Production, purification and enzymatic analysis of recombinant ADAMTS12
To further examine the relevance of ADAMTS12 in EMT processes, we next generated 293-EBNA cells stably expressing this enzyme (EBNA-TS12), following a strategy similar to that described above for MDCK cells. It was possible to recover the metalloproteinase from the membrane-associated fraction by using a buffer containing 0.5 M NaCl, suggesting that, after secretion, this proteinase is immobilized around the pericellular space (Fig. 6A). After purification of the recombinant ADAMTS12 using an anti-FLAG affinity gel column, we performed a western blot analysis with an antibody against FLAG that allowed the detection of the purified ADAMTS12 (Fig. 6A). The purified enzyme was employed to test its activity by using aggrecan as a potential substrate. An equivalent fraction derived from a 293-EBNA clone stably transfected with an empty vector was used as a negative control (c-EBNA), whereas ADAMTS4, a potent aggrecanase, was used as positive control in this assay. As shown in Fig. 6B, the isolated recombinant ADAMTS12 displayed a clear aggrecanase activity, as assessed by western blot analysis using the BC-3 antibody that detects aggrecan degradation products. Moreover, this activity is abolished when the enzyme is pre-incubated with the metalloproteinase inhibitor ilomastat. These results confirm that recombinant ADAMTS12 produced in 293-EBNA cells is enzymatically active and thereby useful for the analysis reported below.
Effects of ADAMTS12 on VEGF-induced tubulogenesis in BAE-1 cells
To analyze whether the exogenous administration of ADAMTS12 could also affect tubulogenesis in a different system, we chose the endothelial cell line BAE-1, which forms capillary networks in collagen lattices when cultured in the presence of VEGF (Maeshima et al., 2004). In these conditions, purified ADAMTS12 or the corresponding cell-layer-associated fraction from 293-EBNA cells expressing ADAMTS12 were added to the cell cultures, and tubulogenesis was evaluated 48 hours later. As a negative control, BAE-1 cells under the same culture conditions were incubated with equivalent fractions of 293-EBNA cells stably transfected with the empty vector. As can be seen in Fig. 7, BAE-1 cells cultured in the presence of VEGF formed tubules and ∼64% of cell clusters contained capillary structures. By contrast, formation of these capillary networks was drastically reduced in the presence of ADAMTS12, and less than 10% of cell clusters showed any tubular structures. Control cells, grown either without the recombinant ADAMTS12, or in the presence of the cell-layer-associated fraction from control 293-EBNA cells, clearly showed tubular morphogenesis in >40% of the cell clusters. Similar values were obtained when cells were grown in the presence of the protein lacking the thrombospondin domains (ΔTS12), which was carried out by adding to the BAE-1 cells conditioned medium from the MDCK cells that expressed this truncated form of the enzyme. From these assays, we conclude that, in this system, ADAMTS12 inhibits the formation of VEGF-induced tubular structures in BAE-1 cells. It cannot be ruled out that the metalloproteinases can interact with the growth factor. This situation would resemble that found for ADAMTS1, in which this metalloproteinase binds to VEGF through the thrombospondin domain of its C-terminal region (Luque et al., 2003).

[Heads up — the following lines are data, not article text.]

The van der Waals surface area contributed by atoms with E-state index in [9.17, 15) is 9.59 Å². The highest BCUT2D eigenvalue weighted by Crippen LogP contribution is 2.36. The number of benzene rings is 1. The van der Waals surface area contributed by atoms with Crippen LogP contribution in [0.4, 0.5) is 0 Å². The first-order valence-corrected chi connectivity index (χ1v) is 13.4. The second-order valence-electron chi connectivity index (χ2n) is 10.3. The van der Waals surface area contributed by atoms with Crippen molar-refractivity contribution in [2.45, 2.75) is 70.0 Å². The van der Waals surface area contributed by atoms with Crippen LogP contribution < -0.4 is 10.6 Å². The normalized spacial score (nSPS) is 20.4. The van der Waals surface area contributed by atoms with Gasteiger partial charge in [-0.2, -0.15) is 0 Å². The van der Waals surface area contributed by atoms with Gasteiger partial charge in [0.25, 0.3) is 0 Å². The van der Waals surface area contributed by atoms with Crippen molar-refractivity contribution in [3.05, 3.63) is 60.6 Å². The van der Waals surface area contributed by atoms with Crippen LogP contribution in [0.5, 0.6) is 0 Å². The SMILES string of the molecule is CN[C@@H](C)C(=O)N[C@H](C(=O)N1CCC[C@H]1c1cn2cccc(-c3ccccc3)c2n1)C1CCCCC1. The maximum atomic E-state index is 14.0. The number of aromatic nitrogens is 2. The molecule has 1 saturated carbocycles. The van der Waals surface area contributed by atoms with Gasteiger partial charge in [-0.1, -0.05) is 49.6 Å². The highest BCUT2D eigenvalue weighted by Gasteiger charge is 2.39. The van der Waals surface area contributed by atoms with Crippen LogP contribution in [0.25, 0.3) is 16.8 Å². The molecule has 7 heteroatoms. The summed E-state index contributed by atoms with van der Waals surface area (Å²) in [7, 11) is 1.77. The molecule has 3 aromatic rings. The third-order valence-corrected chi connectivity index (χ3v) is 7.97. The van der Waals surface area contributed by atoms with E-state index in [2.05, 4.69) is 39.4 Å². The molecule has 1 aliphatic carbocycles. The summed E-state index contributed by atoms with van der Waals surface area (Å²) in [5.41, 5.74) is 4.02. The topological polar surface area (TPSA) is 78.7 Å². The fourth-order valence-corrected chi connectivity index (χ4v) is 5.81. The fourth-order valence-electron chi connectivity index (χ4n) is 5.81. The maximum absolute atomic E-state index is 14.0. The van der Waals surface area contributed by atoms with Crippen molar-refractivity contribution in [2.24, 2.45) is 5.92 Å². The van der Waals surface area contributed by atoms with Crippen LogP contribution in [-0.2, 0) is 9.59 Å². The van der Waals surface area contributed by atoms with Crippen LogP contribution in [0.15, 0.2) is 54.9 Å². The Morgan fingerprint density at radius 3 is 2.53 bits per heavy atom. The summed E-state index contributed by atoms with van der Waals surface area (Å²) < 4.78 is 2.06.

ADAMTS12 inhibits tumour growth in vivo